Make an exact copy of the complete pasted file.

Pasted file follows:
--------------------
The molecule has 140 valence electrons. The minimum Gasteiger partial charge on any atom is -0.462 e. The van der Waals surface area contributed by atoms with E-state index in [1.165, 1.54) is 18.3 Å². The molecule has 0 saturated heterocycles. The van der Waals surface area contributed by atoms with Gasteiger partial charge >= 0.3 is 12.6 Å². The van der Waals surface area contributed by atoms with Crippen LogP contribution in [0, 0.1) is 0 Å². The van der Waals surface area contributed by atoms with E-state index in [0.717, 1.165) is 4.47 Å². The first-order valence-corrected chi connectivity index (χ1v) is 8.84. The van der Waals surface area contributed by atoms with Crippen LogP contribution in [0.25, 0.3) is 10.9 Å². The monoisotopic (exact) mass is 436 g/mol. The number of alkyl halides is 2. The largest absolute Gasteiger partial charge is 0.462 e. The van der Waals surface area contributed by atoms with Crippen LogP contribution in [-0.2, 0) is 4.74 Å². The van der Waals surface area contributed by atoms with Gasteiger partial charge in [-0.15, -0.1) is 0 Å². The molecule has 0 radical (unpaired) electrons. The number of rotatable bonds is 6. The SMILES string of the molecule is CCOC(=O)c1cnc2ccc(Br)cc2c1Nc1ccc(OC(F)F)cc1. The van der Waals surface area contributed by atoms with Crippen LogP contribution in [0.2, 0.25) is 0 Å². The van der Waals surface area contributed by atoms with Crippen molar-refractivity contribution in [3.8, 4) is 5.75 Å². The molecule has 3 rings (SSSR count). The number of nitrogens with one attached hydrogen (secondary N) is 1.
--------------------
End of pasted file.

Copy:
The molecule has 140 valence electrons. The minimum Gasteiger partial charge on any atom is -0.462 e. The van der Waals surface area contributed by atoms with E-state index in [1.165, 1.54) is 18.3 Å². The molecule has 0 saturated heterocycles. The van der Waals surface area contributed by atoms with Gasteiger partial charge >= 0.3 is 12.6 Å². The van der Waals surface area contributed by atoms with Crippen LogP contribution in [0, 0.1) is 0 Å². The van der Waals surface area contributed by atoms with E-state index in [0.717, 1.165) is 4.47 Å². The first-order valence-corrected chi connectivity index (χ1v) is 8.84. The van der Waals surface area contributed by atoms with Crippen LogP contribution in [0.25, 0.3) is 10.9 Å². The monoisotopic (exact) mass is 436 g/mol. The number of alkyl halides is 2. The largest absolute Gasteiger partial charge is 0.462 e. The van der Waals surface area contributed by atoms with Crippen LogP contribution in [-0.2, 0) is 4.74 Å². The van der Waals surface area contributed by atoms with Gasteiger partial charge in [-0.15, -0.1) is 0 Å². The molecule has 0 radical (unpaired) electrons. The number of rotatable bonds is 6. The SMILES string of the molecule is CCOC(=O)c1cnc2ccc(Br)cc2c1Nc1ccc(OC(F)F)cc1. The van der Waals surface area contributed by atoms with Crippen LogP contribution in [0.2, 0.25) is 0 Å². The van der Waals surface area contributed by atoms with Crippen molar-refractivity contribution in [3.8, 4) is 5.75 Å². The molecule has 3 rings (SSSR count). The number of nitrogens with one attached hydrogen (secondary N) is 1.